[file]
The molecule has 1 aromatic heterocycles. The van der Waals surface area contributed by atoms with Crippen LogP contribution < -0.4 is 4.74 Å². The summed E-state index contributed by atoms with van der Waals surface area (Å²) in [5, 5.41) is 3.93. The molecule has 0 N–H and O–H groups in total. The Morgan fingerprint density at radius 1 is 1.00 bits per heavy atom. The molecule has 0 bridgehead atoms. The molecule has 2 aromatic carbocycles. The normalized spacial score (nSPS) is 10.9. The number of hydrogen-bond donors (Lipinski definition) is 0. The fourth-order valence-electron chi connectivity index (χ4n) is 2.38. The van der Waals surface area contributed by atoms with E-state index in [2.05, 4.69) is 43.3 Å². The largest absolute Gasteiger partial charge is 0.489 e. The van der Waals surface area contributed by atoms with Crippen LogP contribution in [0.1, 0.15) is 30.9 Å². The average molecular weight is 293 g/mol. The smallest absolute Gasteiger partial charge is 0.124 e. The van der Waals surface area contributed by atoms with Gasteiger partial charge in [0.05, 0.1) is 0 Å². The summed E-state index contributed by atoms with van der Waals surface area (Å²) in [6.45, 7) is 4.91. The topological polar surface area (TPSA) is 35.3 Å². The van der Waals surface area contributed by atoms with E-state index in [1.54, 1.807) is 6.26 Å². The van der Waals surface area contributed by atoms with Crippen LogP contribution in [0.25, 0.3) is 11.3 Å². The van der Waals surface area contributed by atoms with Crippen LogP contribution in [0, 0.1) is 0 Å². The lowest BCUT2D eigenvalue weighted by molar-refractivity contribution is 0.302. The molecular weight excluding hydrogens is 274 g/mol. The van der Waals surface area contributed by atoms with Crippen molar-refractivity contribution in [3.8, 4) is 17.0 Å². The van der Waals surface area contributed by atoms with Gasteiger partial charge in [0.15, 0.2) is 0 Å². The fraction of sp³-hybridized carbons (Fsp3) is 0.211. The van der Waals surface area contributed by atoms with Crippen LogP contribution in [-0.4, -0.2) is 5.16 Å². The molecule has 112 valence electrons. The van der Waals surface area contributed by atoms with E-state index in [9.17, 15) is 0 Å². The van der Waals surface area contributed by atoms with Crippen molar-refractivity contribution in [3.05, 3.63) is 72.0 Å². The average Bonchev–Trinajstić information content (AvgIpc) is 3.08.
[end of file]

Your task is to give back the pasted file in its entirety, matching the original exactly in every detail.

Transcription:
The molecule has 1 aromatic heterocycles. The van der Waals surface area contributed by atoms with Crippen LogP contribution < -0.4 is 4.74 Å². The summed E-state index contributed by atoms with van der Waals surface area (Å²) in [5, 5.41) is 3.93. The molecule has 0 N–H and O–H groups in total. The Morgan fingerprint density at radius 1 is 1.00 bits per heavy atom. The molecule has 0 bridgehead atoms. The molecule has 2 aromatic carbocycles. The normalized spacial score (nSPS) is 10.9. The number of hydrogen-bond donors (Lipinski definition) is 0. The fourth-order valence-electron chi connectivity index (χ4n) is 2.38. The van der Waals surface area contributed by atoms with E-state index in [2.05, 4.69) is 43.3 Å². The largest absolute Gasteiger partial charge is 0.489 e. The van der Waals surface area contributed by atoms with Crippen LogP contribution in [0.1, 0.15) is 30.9 Å². The average molecular weight is 293 g/mol. The smallest absolute Gasteiger partial charge is 0.124 e. The van der Waals surface area contributed by atoms with Gasteiger partial charge in [0.05, 0.1) is 0 Å². The summed E-state index contributed by atoms with van der Waals surface area (Å²) in [6.45, 7) is 4.91. The topological polar surface area (TPSA) is 35.3 Å². The van der Waals surface area contributed by atoms with E-state index in [1.54, 1.807) is 6.26 Å². The van der Waals surface area contributed by atoms with Crippen LogP contribution in [0.25, 0.3) is 11.3 Å². The van der Waals surface area contributed by atoms with Crippen LogP contribution in [0, 0.1) is 0 Å². The lowest BCUT2D eigenvalue weighted by molar-refractivity contribution is 0.302. The molecular weight excluding hydrogens is 274 g/mol. The van der Waals surface area contributed by atoms with Crippen molar-refractivity contribution in [3.8, 4) is 17.0 Å². The van der Waals surface area contributed by atoms with Gasteiger partial charge in [0.15, 0.2) is 0 Å². The fraction of sp³-hybridized carbons (Fsp3) is 0.211. The van der Waals surface area contributed by atoms with Crippen LogP contribution in [-0.4, -0.2) is 5.16 Å². The molecule has 112 valence electrons. The van der Waals surface area contributed by atoms with E-state index in [9.17, 15) is 0 Å². The van der Waals surface area contributed by atoms with Crippen molar-refractivity contribution in [3.05, 3.63) is 72.0 Å². The average Bonchev–Trinajstić information content (AvgIpc) is 3.08.